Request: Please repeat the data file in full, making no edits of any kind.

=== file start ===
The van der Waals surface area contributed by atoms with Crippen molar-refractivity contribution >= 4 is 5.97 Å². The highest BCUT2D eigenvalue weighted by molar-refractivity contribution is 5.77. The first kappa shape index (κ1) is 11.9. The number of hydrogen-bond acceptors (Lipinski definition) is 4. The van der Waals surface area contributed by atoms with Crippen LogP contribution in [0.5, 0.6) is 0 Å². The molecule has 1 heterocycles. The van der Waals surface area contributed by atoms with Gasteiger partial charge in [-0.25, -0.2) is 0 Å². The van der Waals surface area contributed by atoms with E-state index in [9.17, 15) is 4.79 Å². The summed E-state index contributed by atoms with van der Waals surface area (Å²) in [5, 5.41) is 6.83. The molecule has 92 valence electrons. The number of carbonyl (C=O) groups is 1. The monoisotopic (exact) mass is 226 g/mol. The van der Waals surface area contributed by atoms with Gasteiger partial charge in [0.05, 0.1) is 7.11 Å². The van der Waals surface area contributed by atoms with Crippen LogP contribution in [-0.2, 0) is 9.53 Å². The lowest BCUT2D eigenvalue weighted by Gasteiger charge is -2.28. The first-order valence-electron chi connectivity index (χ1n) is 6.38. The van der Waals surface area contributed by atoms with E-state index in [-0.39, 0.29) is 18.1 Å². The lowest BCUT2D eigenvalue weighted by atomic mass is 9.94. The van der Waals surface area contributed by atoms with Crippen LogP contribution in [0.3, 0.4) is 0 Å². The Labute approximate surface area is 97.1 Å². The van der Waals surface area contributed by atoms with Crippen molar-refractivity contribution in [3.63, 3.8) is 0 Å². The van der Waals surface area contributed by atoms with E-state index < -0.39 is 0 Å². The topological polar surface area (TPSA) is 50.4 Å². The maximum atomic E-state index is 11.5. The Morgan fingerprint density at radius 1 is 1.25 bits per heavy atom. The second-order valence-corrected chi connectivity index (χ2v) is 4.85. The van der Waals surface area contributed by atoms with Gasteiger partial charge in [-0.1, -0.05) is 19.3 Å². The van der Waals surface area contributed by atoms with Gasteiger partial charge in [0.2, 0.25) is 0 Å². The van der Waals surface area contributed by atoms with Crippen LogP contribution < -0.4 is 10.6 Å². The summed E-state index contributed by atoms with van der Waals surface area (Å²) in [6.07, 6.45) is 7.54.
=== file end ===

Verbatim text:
The van der Waals surface area contributed by atoms with Crippen molar-refractivity contribution >= 4 is 5.97 Å². The highest BCUT2D eigenvalue weighted by molar-refractivity contribution is 5.77. The first kappa shape index (κ1) is 11.9. The number of hydrogen-bond acceptors (Lipinski definition) is 4. The van der Waals surface area contributed by atoms with Crippen LogP contribution in [0.5, 0.6) is 0 Å². The molecule has 1 heterocycles. The van der Waals surface area contributed by atoms with Gasteiger partial charge in [-0.25, -0.2) is 0 Å². The van der Waals surface area contributed by atoms with E-state index in [9.17, 15) is 4.79 Å². The summed E-state index contributed by atoms with van der Waals surface area (Å²) in [5, 5.41) is 6.83. The molecule has 92 valence electrons. The number of carbonyl (C=O) groups is 1. The monoisotopic (exact) mass is 226 g/mol. The van der Waals surface area contributed by atoms with Gasteiger partial charge in [0.05, 0.1) is 7.11 Å². The van der Waals surface area contributed by atoms with Crippen LogP contribution in [-0.2, 0) is 9.53 Å². The lowest BCUT2D eigenvalue weighted by Gasteiger charge is -2.28. The first-order valence-electron chi connectivity index (χ1n) is 6.38. The van der Waals surface area contributed by atoms with E-state index in [-0.39, 0.29) is 18.1 Å². The lowest BCUT2D eigenvalue weighted by atomic mass is 9.94. The van der Waals surface area contributed by atoms with Crippen LogP contribution in [0.3, 0.4) is 0 Å². The Labute approximate surface area is 97.1 Å². The van der Waals surface area contributed by atoms with Crippen molar-refractivity contribution in [3.63, 3.8) is 0 Å². The van der Waals surface area contributed by atoms with E-state index < -0.39 is 0 Å². The topological polar surface area (TPSA) is 50.4 Å². The maximum atomic E-state index is 11.5. The Morgan fingerprint density at radius 1 is 1.25 bits per heavy atom. The second-order valence-corrected chi connectivity index (χ2v) is 4.85. The van der Waals surface area contributed by atoms with Gasteiger partial charge in [-0.1, -0.05) is 19.3 Å². The van der Waals surface area contributed by atoms with Gasteiger partial charge in [0.2, 0.25) is 0 Å². The van der Waals surface area contributed by atoms with Crippen LogP contribution < -0.4 is 10.6 Å². The summed E-state index contributed by atoms with van der Waals surface area (Å²) in [6.07, 6.45) is 7.54.